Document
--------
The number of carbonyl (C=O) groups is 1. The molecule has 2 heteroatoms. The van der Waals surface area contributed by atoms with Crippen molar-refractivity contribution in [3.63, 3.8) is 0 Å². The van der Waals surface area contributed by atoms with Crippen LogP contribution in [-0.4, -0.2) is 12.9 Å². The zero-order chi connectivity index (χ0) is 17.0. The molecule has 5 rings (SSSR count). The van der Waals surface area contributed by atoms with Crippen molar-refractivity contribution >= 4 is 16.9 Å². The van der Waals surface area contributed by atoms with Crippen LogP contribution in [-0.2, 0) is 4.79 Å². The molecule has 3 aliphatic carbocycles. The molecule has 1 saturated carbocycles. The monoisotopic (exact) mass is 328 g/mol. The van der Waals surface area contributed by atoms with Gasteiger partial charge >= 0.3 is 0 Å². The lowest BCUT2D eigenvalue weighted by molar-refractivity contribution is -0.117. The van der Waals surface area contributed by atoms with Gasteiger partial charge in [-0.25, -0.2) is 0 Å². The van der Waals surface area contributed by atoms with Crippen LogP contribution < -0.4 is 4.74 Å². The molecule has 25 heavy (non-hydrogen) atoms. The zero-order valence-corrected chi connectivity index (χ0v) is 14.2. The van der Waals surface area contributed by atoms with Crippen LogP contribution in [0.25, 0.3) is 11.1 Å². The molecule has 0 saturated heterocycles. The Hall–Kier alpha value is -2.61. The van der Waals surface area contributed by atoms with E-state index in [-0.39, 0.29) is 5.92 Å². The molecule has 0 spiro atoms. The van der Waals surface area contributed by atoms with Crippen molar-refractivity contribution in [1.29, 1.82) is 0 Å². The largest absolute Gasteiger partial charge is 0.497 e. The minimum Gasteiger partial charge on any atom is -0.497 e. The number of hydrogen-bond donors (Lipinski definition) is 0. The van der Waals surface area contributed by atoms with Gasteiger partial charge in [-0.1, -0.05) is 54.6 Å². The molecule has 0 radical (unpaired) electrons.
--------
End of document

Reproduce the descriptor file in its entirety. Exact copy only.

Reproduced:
The number of carbonyl (C=O) groups is 1. The molecule has 2 heteroatoms. The van der Waals surface area contributed by atoms with Crippen molar-refractivity contribution in [3.63, 3.8) is 0 Å². The van der Waals surface area contributed by atoms with Crippen LogP contribution in [-0.4, -0.2) is 12.9 Å². The zero-order chi connectivity index (χ0) is 17.0. The molecule has 5 rings (SSSR count). The van der Waals surface area contributed by atoms with Crippen molar-refractivity contribution >= 4 is 16.9 Å². The van der Waals surface area contributed by atoms with Crippen LogP contribution in [-0.2, 0) is 4.79 Å². The molecule has 3 aliphatic carbocycles. The molecule has 1 saturated carbocycles. The monoisotopic (exact) mass is 328 g/mol. The van der Waals surface area contributed by atoms with Gasteiger partial charge >= 0.3 is 0 Å². The lowest BCUT2D eigenvalue weighted by molar-refractivity contribution is -0.117. The van der Waals surface area contributed by atoms with Gasteiger partial charge in [-0.25, -0.2) is 0 Å². The van der Waals surface area contributed by atoms with Crippen LogP contribution < -0.4 is 4.74 Å². The molecule has 25 heavy (non-hydrogen) atoms. The zero-order valence-corrected chi connectivity index (χ0v) is 14.2. The van der Waals surface area contributed by atoms with Crippen LogP contribution in [0.25, 0.3) is 11.1 Å². The molecule has 0 saturated heterocycles. The Hall–Kier alpha value is -2.61. The van der Waals surface area contributed by atoms with E-state index in [-0.39, 0.29) is 5.92 Å². The molecule has 0 spiro atoms. The van der Waals surface area contributed by atoms with Crippen molar-refractivity contribution in [1.29, 1.82) is 0 Å². The largest absolute Gasteiger partial charge is 0.497 e. The minimum Gasteiger partial charge on any atom is -0.497 e. The number of hydrogen-bond donors (Lipinski definition) is 0. The van der Waals surface area contributed by atoms with Gasteiger partial charge in [-0.1, -0.05) is 54.6 Å². The molecule has 0 radical (unpaired) electrons.